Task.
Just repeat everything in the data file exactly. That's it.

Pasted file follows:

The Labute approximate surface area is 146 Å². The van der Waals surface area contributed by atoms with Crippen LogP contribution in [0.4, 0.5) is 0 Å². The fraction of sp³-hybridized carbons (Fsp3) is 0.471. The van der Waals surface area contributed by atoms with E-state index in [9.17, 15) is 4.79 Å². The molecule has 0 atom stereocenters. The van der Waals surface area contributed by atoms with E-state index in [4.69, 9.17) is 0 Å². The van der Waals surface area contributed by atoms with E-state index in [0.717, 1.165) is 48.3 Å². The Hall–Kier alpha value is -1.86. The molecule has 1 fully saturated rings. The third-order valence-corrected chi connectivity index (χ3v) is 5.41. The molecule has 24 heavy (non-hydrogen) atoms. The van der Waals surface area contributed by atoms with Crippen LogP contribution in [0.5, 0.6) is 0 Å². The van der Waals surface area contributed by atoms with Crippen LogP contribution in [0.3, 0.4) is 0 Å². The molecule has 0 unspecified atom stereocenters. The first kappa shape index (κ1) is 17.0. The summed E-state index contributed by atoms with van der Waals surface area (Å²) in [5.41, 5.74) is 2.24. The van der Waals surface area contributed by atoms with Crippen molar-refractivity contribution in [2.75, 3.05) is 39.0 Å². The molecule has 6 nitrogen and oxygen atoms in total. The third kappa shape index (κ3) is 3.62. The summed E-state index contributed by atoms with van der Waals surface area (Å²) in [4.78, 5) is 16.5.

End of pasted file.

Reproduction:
The Labute approximate surface area is 146 Å². The van der Waals surface area contributed by atoms with Crippen LogP contribution in [0.4, 0.5) is 0 Å². The fraction of sp³-hybridized carbons (Fsp3) is 0.471. The van der Waals surface area contributed by atoms with E-state index in [9.17, 15) is 4.79 Å². The molecule has 0 atom stereocenters. The van der Waals surface area contributed by atoms with E-state index in [4.69, 9.17) is 0 Å². The van der Waals surface area contributed by atoms with E-state index in [0.717, 1.165) is 48.3 Å². The Hall–Kier alpha value is -1.86. The molecule has 1 fully saturated rings. The third-order valence-corrected chi connectivity index (χ3v) is 5.41. The molecule has 24 heavy (non-hydrogen) atoms. The van der Waals surface area contributed by atoms with Crippen LogP contribution in [0.5, 0.6) is 0 Å². The van der Waals surface area contributed by atoms with Crippen LogP contribution in [0.3, 0.4) is 0 Å². The molecule has 0 unspecified atom stereocenters. The first kappa shape index (κ1) is 17.0. The summed E-state index contributed by atoms with van der Waals surface area (Å²) in [5.41, 5.74) is 2.24. The van der Waals surface area contributed by atoms with Crippen molar-refractivity contribution in [2.75, 3.05) is 39.0 Å². The molecule has 6 nitrogen and oxygen atoms in total. The third kappa shape index (κ3) is 3.62. The summed E-state index contributed by atoms with van der Waals surface area (Å²) in [4.78, 5) is 16.5.